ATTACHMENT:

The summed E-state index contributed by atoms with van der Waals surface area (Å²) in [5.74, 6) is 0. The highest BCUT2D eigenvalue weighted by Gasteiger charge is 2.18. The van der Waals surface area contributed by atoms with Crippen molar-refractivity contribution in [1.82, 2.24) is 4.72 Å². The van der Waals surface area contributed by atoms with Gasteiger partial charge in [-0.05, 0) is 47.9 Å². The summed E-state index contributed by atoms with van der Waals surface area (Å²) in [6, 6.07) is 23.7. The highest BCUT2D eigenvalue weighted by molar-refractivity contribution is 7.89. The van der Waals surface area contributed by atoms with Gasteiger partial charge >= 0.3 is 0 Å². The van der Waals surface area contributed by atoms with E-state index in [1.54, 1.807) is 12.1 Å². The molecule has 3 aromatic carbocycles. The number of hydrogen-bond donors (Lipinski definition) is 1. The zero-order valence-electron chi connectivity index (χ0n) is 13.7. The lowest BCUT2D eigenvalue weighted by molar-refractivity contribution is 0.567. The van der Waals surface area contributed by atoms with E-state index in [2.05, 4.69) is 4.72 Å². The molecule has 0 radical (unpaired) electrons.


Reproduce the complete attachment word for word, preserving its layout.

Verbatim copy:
The summed E-state index contributed by atoms with van der Waals surface area (Å²) in [5.74, 6) is 0. The highest BCUT2D eigenvalue weighted by Gasteiger charge is 2.18. The van der Waals surface area contributed by atoms with Crippen molar-refractivity contribution in [1.82, 2.24) is 4.72 Å². The van der Waals surface area contributed by atoms with Gasteiger partial charge in [-0.05, 0) is 47.9 Å². The summed E-state index contributed by atoms with van der Waals surface area (Å²) in [6, 6.07) is 23.7. The highest BCUT2D eigenvalue weighted by molar-refractivity contribution is 7.89. The van der Waals surface area contributed by atoms with Gasteiger partial charge >= 0.3 is 0 Å². The van der Waals surface area contributed by atoms with E-state index in [1.54, 1.807) is 12.1 Å². The molecule has 3 aromatic carbocycles. The number of hydrogen-bond donors (Lipinski definition) is 1. The zero-order valence-electron chi connectivity index (χ0n) is 13.7. The lowest BCUT2D eigenvalue weighted by molar-refractivity contribution is 0.567. The van der Waals surface area contributed by atoms with E-state index in [2.05, 4.69) is 4.72 Å². The molecule has 0 radical (unpaired) electrons.